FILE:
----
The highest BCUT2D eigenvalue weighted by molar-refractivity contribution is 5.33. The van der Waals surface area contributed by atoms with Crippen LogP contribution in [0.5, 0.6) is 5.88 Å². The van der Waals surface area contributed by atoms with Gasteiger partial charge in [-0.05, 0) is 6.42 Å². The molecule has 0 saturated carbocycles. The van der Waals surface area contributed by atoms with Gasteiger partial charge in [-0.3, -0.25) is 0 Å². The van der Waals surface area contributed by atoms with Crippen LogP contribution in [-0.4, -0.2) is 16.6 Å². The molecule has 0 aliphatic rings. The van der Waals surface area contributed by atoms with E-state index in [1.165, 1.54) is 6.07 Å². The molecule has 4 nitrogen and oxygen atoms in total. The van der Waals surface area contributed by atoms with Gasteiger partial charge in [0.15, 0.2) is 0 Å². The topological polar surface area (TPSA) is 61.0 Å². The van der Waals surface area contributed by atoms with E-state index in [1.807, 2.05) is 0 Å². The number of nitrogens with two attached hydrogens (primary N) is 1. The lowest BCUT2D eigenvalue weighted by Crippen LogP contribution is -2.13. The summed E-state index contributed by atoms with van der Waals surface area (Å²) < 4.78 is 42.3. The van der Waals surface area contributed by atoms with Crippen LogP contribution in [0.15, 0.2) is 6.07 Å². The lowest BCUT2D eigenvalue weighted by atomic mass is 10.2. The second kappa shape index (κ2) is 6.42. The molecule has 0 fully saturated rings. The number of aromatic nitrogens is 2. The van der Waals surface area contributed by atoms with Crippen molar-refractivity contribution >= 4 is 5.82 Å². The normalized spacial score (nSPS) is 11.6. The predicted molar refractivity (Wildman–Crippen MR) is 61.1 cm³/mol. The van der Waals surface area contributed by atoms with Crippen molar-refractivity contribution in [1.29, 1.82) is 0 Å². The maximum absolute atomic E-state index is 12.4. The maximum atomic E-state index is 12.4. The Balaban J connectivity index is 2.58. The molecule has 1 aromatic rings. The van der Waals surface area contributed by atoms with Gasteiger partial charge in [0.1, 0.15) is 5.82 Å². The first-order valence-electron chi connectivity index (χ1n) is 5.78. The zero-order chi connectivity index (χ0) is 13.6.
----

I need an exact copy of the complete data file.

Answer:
The highest BCUT2D eigenvalue weighted by molar-refractivity contribution is 5.33. The van der Waals surface area contributed by atoms with Crippen LogP contribution in [0.5, 0.6) is 5.88 Å². The van der Waals surface area contributed by atoms with Gasteiger partial charge in [-0.05, 0) is 6.42 Å². The molecule has 0 saturated carbocycles. The van der Waals surface area contributed by atoms with Gasteiger partial charge in [-0.3, -0.25) is 0 Å². The van der Waals surface area contributed by atoms with Crippen LogP contribution in [-0.4, -0.2) is 16.6 Å². The molecule has 0 aliphatic rings. The van der Waals surface area contributed by atoms with E-state index in [1.165, 1.54) is 6.07 Å². The molecule has 4 nitrogen and oxygen atoms in total. The van der Waals surface area contributed by atoms with Gasteiger partial charge in [0.15, 0.2) is 0 Å². The topological polar surface area (TPSA) is 61.0 Å². The van der Waals surface area contributed by atoms with E-state index in [1.807, 2.05) is 0 Å². The number of nitrogens with two attached hydrogens (primary N) is 1. The lowest BCUT2D eigenvalue weighted by Crippen LogP contribution is -2.13. The summed E-state index contributed by atoms with van der Waals surface area (Å²) < 4.78 is 42.3. The van der Waals surface area contributed by atoms with Crippen LogP contribution in [0.15, 0.2) is 6.07 Å². The lowest BCUT2D eigenvalue weighted by atomic mass is 10.2. The second kappa shape index (κ2) is 6.42. The molecule has 0 fully saturated rings. The number of aromatic nitrogens is 2. The van der Waals surface area contributed by atoms with Crippen molar-refractivity contribution >= 4 is 5.82 Å². The normalized spacial score (nSPS) is 11.6. The predicted molar refractivity (Wildman–Crippen MR) is 61.1 cm³/mol. The van der Waals surface area contributed by atoms with Crippen molar-refractivity contribution in [1.29, 1.82) is 0 Å². The maximum absolute atomic E-state index is 12.4. The maximum atomic E-state index is 12.4. The Balaban J connectivity index is 2.58. The molecule has 1 aromatic rings. The van der Waals surface area contributed by atoms with Gasteiger partial charge in [0.1, 0.15) is 5.82 Å². The first-order valence-electron chi connectivity index (χ1n) is 5.78. The zero-order chi connectivity index (χ0) is 13.6.